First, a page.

North Carolinians wary of Bush exit strategy for Iraqi war, Elon University Poll finds
An increasing percentage of North Carolinians do not believe that President George W. Bush has a clear plan for bringing the war in Iraq to a successful conclusion, according to the latest Elon University Poll.
Fifty-six percent said Bush does not have a clear plan, an increase of nearly seven percentage points since September.
A plurality of those surveyed, 43 percent, also said the United States should reduce its number of troops in Iraq, while 37 percent said the United States should maintain current troop levels.
"The results point to continued unease about the war in Iraq," said Tim Vercellotti, director of the poll. The statewide survey of 571 adults, conducted March 7-10, has a margin of sampling error of plus or minus 4.1 percentage points.
Opinions about whether to begin reducing the number of troops in Iraq varied across gender, race, and political parties.
The poll found that women were more likely than men to favor bringing home American forces, and non-white respondents also were more likely than white respondents to favor troop reductions.
Among those identifying themselves as registered voters, Democrats and independent voters were more likely than Republicans to support scaling back the United States' military presence in Iraq.
"Breaking down the numbers along these lines reveals significant divisions between women and men, non-whites and whites, and political partisans," Vercellotti said.
Opinion also was divided over whether the security situation in Iraq had improved since the nation's Jan. 30 election. Fifteen percent said the security situation had gotten better since the election, 22 percent said the situation had gotten worse, and 58 percent said it had stayed about the same.
The state was evenly divided in its assessment of Bush's handling of the war in Iraq, with 45 percent strongly approving or approving of the job the president was doing in that area. Forty-three percent disapproved or strongly disapproved. The president's approval rating on Iraq has changed very little compared to previous measures taken in September and November 2004.
North Carolinians also were steadfast in their views on whether the United States was right to use military force in Iraq. Fifty-nine percent said the United States was right, compared to 58 percent in September.
Bush's overall job approval stood at 52 percent strongly approving or approving, a three-point increase since the last Elon University Poll Feb. 14-17. But the increase was within the March poll's margin of error of plus or minus 4.1 percentage points.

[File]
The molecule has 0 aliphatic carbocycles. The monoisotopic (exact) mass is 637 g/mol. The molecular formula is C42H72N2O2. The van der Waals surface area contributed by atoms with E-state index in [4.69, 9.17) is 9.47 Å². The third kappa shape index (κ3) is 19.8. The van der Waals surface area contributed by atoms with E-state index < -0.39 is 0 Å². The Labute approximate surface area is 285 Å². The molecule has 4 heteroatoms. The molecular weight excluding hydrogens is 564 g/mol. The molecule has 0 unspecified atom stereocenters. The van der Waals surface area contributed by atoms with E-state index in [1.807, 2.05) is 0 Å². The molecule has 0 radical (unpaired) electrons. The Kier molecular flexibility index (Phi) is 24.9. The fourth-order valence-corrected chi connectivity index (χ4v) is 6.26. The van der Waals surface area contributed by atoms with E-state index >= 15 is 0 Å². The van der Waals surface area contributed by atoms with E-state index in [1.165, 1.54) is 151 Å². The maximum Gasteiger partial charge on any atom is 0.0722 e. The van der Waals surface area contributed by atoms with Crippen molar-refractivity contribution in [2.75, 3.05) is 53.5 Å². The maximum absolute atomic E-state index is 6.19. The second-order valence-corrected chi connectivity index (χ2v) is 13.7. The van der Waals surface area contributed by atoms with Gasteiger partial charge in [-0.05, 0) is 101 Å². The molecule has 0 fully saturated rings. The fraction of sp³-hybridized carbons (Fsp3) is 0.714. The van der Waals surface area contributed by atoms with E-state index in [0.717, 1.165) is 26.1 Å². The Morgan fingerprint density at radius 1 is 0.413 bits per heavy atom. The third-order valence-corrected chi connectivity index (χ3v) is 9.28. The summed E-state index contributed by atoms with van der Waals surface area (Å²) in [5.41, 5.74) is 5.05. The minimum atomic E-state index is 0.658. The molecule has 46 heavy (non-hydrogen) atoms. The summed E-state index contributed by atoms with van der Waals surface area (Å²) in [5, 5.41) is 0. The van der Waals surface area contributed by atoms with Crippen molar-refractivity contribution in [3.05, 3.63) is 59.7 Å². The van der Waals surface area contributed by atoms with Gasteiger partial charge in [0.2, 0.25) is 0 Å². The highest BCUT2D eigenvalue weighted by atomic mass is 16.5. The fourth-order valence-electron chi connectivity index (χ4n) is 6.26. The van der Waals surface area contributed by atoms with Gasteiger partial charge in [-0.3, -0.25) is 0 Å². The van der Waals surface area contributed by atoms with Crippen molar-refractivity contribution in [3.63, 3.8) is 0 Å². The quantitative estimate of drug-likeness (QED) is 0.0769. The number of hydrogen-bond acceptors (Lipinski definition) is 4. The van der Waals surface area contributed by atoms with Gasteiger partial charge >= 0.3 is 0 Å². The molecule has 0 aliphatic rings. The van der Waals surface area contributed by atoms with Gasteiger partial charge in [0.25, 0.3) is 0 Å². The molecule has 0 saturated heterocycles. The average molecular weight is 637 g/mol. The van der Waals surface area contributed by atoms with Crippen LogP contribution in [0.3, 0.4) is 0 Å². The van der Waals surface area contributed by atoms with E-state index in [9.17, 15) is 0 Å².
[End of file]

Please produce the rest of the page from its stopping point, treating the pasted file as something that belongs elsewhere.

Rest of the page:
At the state level, respondents endorsed Governor Mike Easley's proposal to increase the tax on a pack of cigarettes from five cents to 50 cents over the next two years, with 59 percent saying they strongly approved or approved of the idea. Sixty-three percent had endorsed an unspecified increase in the tax in the Feb. 14-17 Elon University Poll, before Governor Easley unveiled his budget proposal for the coming state fiscal year.
"The results show that support for an increase in the cigarette tax is not just hypothetical," Vercellotti said. "Now that the governor has come out in favor of a specific increase, 59 percent of North Carolinians say they support his plan."
In addition, 53 percent said they strongly approved or approved of the governor's proposal to continue a half-cent sales tax to help balance the state budget.
But not all of the governor's tax initiatives gained public favor. Sixty-five percent disapproved or strongly disapproved of Easley's proposal to reduce the state income tax on those in the highest income bracket to spur economic development.
The poll also found widespread support for displays of the Ten Commandments on government property, an issue that had been before the United States Supreme Court earlier this month.
Seventy-nine percent supported displaying the Ten Commandments inside city council chambers, with 74 percent endorsing such displays in public school classrooms and 78 percent backing them in courtrooms.
Support for placing the Ten Commandments on government property was particularly high, hovering at around 90 percent, among those who said they attended worship services on a weekly basis.
This poll is the 29th conducted by the Elon Institute for Politics and Public Affairs since it was established in September 2000. The non-partisan Elon Poll conducts frequent statewide scientific telephone polls on issues of importance to North Carolinians. The poll results are shared with media, citizens and researchers to facilitate representative democracy and public policy making through the better understanding of the opinions and needs of North Carolina citizens.
The Elon Poll is conducted by students who work under the direction of faculty members in the political science department. A computerized polling center located on campus is equipped with sophisticated statistical software and 38 telephone polling stations.